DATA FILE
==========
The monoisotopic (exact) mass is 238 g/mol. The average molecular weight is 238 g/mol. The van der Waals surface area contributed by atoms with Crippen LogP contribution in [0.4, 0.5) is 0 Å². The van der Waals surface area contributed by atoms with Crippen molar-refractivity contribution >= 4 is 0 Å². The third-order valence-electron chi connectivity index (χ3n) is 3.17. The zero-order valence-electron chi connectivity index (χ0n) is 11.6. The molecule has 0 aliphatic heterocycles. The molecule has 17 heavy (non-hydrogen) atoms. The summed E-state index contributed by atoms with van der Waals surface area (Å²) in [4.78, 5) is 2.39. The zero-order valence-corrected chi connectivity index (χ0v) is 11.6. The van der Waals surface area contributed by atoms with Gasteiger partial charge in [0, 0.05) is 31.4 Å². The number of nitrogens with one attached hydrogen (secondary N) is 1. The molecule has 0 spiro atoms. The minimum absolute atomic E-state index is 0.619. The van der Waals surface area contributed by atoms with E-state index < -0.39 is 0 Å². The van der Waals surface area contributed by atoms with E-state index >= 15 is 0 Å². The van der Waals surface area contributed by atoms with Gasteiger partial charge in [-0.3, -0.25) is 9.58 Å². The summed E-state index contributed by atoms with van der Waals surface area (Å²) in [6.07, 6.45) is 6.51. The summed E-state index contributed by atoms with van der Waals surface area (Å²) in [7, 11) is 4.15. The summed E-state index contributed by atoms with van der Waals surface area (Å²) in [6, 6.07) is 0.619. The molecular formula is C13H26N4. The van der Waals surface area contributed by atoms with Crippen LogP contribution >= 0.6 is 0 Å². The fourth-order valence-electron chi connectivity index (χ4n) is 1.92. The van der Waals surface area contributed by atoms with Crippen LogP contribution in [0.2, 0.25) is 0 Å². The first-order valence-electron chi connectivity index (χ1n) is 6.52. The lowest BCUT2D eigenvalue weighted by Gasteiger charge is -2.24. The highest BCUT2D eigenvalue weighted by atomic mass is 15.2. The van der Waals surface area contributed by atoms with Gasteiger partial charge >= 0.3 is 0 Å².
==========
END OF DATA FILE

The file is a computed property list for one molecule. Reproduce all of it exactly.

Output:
The monoisotopic (exact) mass is 238 g/mol. The average molecular weight is 238 g/mol. The van der Waals surface area contributed by atoms with Crippen LogP contribution in [0.4, 0.5) is 0 Å². The van der Waals surface area contributed by atoms with Crippen molar-refractivity contribution >= 4 is 0 Å². The third-order valence-electron chi connectivity index (χ3n) is 3.17. The zero-order valence-electron chi connectivity index (χ0n) is 11.6. The molecule has 0 aliphatic heterocycles. The molecule has 17 heavy (non-hydrogen) atoms. The summed E-state index contributed by atoms with van der Waals surface area (Å²) in [4.78, 5) is 2.39. The zero-order valence-corrected chi connectivity index (χ0v) is 11.6. The van der Waals surface area contributed by atoms with Gasteiger partial charge in [0, 0.05) is 31.4 Å². The number of nitrogens with one attached hydrogen (secondary N) is 1. The molecule has 0 spiro atoms. The minimum absolute atomic E-state index is 0.619. The van der Waals surface area contributed by atoms with E-state index < -0.39 is 0 Å². The van der Waals surface area contributed by atoms with E-state index >= 15 is 0 Å². The van der Waals surface area contributed by atoms with Gasteiger partial charge in [-0.3, -0.25) is 9.58 Å². The summed E-state index contributed by atoms with van der Waals surface area (Å²) in [6.07, 6.45) is 6.51. The summed E-state index contributed by atoms with van der Waals surface area (Å²) in [7, 11) is 4.15. The summed E-state index contributed by atoms with van der Waals surface area (Å²) in [6, 6.07) is 0.619. The molecular formula is C13H26N4. The van der Waals surface area contributed by atoms with Crippen LogP contribution >= 0.6 is 0 Å². The fourth-order valence-electron chi connectivity index (χ4n) is 1.92. The van der Waals surface area contributed by atoms with Crippen LogP contribution in [0.2, 0.25) is 0 Å². The first-order valence-electron chi connectivity index (χ1n) is 6.52. The lowest BCUT2D eigenvalue weighted by Gasteiger charge is -2.24. The highest BCUT2D eigenvalue weighted by atomic mass is 15.2. The van der Waals surface area contributed by atoms with Gasteiger partial charge >= 0.3 is 0 Å².